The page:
Joseph Biggs walks to the Capitol in Washington in support of President Donald Trump on Jan. 6, 2021.
(CNN) -- One of the Proud Boys leaders who led the far-right organization's fatal march to the U.S. Capitol on Jan. 6, 2021, was sentenced to 17 years in prison, one of the longest sentences ever handed down against a convicted troublemaker.
A Washington jury convicted Joe Biggs on several counts, including seditious conspiracy to attempt to forcibly prevent the peaceful transfer of power from then-President Donald Trump to Joe Biden after the 2020 election.
"Our Constitution and our laws give you many important rights that Americans have fought and died for and that even you put on a uniform to defend them," U.S. District Judge Timothy Kelly said in sentencing. "People all over the world would give anything for those rights."
But on Jan. 6, 2021, Kelly said, "our tradition of peaceful transfer of power" in the United States was broken.
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"The nature of the constitutional moment we were in that day is so sensitive that it deserves a meaningful ruling," he said.
Prosecutors initially asked Kelly to sentence Biggs to 33 years in prison, nearly double the longest sentence a defendant has received in connection with this attack, arguing that Biggs and his co-defendants "intentionally positioned themselves at the forefront of political violence in this country" for years and on Jan. 6, 2021, sought to "change the course of American history."
But Kelly fell far short of that request, saying he didn't want to "minimize the violence that occurred" during the attack on the Capitol, but that he had to be aware of the other people sentenced for their conduct on Jan. 6, 2021, so as not to create large or unwarranted disparities.
This hefty sentence is the second longest handed down for a defendant who was part of the attack on the Capitol. Oath Keepers leader and founder Stewart Rhodes received the longest sentence of 18 years in prison.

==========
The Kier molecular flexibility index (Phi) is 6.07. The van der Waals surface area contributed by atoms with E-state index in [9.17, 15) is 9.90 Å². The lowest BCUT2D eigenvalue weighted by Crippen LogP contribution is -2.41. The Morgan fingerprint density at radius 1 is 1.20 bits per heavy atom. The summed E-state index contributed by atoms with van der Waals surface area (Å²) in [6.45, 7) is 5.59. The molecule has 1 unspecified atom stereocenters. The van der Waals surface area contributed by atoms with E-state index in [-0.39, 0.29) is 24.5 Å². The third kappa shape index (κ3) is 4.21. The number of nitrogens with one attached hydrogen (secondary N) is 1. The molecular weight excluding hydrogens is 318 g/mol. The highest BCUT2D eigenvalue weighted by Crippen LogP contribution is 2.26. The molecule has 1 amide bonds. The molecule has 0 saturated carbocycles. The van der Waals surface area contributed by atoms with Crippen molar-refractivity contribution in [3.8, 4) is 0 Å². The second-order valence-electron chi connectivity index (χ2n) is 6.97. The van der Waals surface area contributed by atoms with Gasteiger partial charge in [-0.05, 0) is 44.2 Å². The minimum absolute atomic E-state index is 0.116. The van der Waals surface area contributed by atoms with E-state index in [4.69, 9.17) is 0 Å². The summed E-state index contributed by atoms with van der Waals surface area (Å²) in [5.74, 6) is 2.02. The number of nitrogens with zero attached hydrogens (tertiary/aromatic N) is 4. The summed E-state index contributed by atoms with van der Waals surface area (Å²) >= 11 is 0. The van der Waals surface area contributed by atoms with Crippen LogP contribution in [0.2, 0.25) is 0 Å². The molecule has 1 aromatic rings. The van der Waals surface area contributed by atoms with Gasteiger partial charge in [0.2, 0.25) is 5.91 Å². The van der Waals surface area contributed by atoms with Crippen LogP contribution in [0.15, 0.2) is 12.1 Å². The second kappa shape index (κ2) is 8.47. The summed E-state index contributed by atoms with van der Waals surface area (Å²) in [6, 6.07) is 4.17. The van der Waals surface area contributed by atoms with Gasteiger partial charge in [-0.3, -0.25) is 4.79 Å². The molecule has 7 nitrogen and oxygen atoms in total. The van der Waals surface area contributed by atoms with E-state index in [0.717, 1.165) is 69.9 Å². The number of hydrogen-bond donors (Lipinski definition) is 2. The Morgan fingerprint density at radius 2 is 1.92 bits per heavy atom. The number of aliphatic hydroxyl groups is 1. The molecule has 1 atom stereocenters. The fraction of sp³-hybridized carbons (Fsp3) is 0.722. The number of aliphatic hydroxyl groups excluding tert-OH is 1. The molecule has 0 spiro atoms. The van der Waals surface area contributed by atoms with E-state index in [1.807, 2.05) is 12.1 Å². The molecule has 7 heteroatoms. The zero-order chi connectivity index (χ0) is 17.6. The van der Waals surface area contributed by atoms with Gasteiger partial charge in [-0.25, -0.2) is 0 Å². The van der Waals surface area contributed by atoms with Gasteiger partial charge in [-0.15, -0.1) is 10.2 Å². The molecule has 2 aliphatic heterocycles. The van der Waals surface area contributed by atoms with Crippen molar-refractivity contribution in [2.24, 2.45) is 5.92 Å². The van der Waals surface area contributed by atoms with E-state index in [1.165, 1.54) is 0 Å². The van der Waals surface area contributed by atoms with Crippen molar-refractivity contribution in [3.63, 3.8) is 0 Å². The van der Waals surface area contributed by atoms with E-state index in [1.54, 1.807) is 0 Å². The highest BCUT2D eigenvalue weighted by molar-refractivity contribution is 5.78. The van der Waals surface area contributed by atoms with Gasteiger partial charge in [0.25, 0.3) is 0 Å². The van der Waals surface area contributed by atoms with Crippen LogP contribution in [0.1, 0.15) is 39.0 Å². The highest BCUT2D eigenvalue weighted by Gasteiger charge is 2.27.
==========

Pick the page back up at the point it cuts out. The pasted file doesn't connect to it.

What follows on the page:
"My curiosity got the better of me"
In an impassioned appeal to the judge, Biggs, dressed in an orange prison jumpsuit, said, "I know I have to be punished and I understand that," but added, "Please give me the opportunity, I beg you, to take my daughter to school and pick her up."
"I know I made a mistake that day, but I'm not a terrorist," he said through tears. Biggs said he was "seduced" by the mob and "just moved on."
"I wanted to see what would happen," he said. "My curiosity got the better of me and I'll have to live with it for the rest of my life."
The storming of the Capitol on January 6, 2021.
During a month-long and sometimes tumultuous trial, prosecutors presented evidence that Biggs and three of his co-defendants, Ethan Nordean, Zachary Rehl and Enrique Tarrio, planned and widely encouraged violence in the run-up to the Capitol attack.
When the riot broke out, Biggs, Nordean and Rehl stepped aside while others, including the fifth defendant, Dominic Pezzola, attacked police on the front lines and entered the Capitol, prosecutors argued at trial.
Four of the defendants — Biggs, Tarrio, Nordean and Rehl — were convicted of seditious conspiracy, while Pezzola was acquitted of that charge.
The Proud Boys Five were found guilty of other charges related to Jan. 6, including: obstruction of an official proceeding, conspiracy to prevent an officer from performing his or her duties, obstruction of law enforcement during civil disorder, destruction of government property and aiding and abetting.
In a court filing ahead of Thursday's sentencing hearing, prosecutors wrote that "the conduct of these defendants is more egregious than that of the Oath Keepers defendants and warrants increased sentences."
Biggs, Kelly ruled earlier in Thursday's hearing, was subject to harsher sentencing penalties for domestic terrorism because he tore down a fence on the Capitol grounds during the riot that separated law enforcement officers from the mob, bringing the mob one step closer to storming the Capitol.
The Justice Department has previously sought the same in other cases related to Jan. 6, though judges have rarely applied it, particularly for members or associates of the far-right organization Oath Keepers.
The mob's eruption of the Capitol "put the legislative branch on track," said U.S. Attorney Jason McCullough in defending the increase, and "pushed us to the brink of a constitutional crisis."
"When a parent considers whether they can take a child to a polling place and thinks twice, when a couple decides whether to attend a swearing-in and thinks twice; that's what (the Proud Boys) intended to do: their goal was to intimidate and terrorize elected officials, law enforcement, and the rest of the country they disagreed with, and force them to accept their point of view," McCullough continued.
Storming the Capitol